Israel looks headed for deadlock when voters go to the polls on Monday, for the third time in a year.
The two largest parties - Benjamin Netanyahu's Likud and Benny Gantz's Kahol Lavan (Blue and White) - are running neck and neck in the polls.
Neither of them say they will do business with an emerging third party that they accuse of having 'anti-state' motives.
The so-called poll of polls puts the Likud party on 34 seats, equal to Kahol Lavan's 34.
That result would be almost identical to the previous round, after which each leader tried and failed to form a government.
In distant third place on 14 seats is the Joint List party - a political alliance of the main Arab-majority political parties in Israel.
The alliance of four parties - Hadash, Taal, Balad and the United Arab List - was formed in 2015.
It saw a surge in voter turnout in the Arab community, while vowing to remove mr Netanyahu from office and bring improvements in public services.
But Avigdor Liberman's Yisrael Beytenu party - on a proposed seven seats - could be the kingmaker.
However Liberman has vowed to not sit in a coalition with the Joint List, which has similarly said it will not partner with him.
Blue and White has also repeatedly said it will not form a government that relies on the Joint List.
No party has ever won an absolute majority in the 120-seat Israeli parliament.
Mr Netanyahu is currently facing trial on corruption charges just two weeks after the vote, having been indicted last November.
The allegations include suspicions that he accepted hundreds of thousands of euro worth of champagne and cigars from billionaire friends - and offered to trade favours with a newspaper publisher.
He has also been accused of using his influence to help a wealthy telecoms magnate in exchange for favourable coverage on a popular news site.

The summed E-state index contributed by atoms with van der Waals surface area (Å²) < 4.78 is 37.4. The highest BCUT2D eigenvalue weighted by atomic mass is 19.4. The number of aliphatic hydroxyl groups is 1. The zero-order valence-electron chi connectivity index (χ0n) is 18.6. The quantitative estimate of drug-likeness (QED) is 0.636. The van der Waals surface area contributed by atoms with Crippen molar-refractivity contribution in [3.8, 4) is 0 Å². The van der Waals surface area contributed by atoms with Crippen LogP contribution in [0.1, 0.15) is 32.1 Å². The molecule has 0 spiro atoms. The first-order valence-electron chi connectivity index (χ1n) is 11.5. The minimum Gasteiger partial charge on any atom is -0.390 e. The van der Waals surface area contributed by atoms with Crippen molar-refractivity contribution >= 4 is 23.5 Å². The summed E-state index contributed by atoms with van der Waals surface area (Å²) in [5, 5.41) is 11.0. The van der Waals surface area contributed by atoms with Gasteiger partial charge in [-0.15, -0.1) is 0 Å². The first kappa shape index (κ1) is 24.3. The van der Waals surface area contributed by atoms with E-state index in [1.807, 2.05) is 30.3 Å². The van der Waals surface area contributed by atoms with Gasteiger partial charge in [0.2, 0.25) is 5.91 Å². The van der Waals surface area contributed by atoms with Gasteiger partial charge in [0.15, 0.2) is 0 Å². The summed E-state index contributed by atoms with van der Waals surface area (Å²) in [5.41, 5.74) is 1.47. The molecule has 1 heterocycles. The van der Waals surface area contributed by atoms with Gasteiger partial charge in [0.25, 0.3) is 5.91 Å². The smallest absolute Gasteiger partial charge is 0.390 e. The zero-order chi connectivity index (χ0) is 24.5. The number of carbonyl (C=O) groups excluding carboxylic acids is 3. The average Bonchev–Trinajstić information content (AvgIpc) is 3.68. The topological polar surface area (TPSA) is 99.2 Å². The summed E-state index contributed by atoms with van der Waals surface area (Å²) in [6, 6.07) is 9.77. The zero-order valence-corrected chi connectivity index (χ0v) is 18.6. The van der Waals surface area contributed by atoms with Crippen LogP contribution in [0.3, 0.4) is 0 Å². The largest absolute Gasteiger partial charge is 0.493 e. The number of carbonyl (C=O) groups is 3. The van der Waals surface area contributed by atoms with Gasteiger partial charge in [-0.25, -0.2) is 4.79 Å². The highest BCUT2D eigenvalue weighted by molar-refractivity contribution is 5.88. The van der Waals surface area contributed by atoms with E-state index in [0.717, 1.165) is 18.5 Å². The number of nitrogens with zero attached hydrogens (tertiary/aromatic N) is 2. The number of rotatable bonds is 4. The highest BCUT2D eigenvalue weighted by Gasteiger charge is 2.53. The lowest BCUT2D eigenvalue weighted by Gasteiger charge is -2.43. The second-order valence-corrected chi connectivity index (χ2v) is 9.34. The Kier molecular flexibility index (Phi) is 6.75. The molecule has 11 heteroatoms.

Mr Netanyahu has denied wrongdoing in three corruption cases.
He has also faced criticism internationally for further settlement construction in parts of occupied East Jerusalem.
Acting Tánaiste Simon Coveney said the plan was "very clearly illegal under international law."
"The construction of settlements in the Har Homa and Givat Hamatos areas in East Jerusalem would be a significant step, undermining the viability and territorial contiguity of a future Palestinian State.
"I urge the Israeli government to desist from any further steps in relation to these specific settlement plans, and to halt all settlement construction", he said.
And a so-called Middle East 'peace plan' that Mr Netanyahu presented alongside US President Donald Trump has been dismissed outright by the international community.
EU foreign affairs chief Josep Borrell said it "departs" from internationally agreed parameters.
And Mr Coveney expressed "grave concern" over the plan - saying it "fails to achieve the balance and equality of esteem necessary to gain the support of both sides to the conflict and the international community."
The Arab League also said it would not cooperate with the US in any efforts to implement it.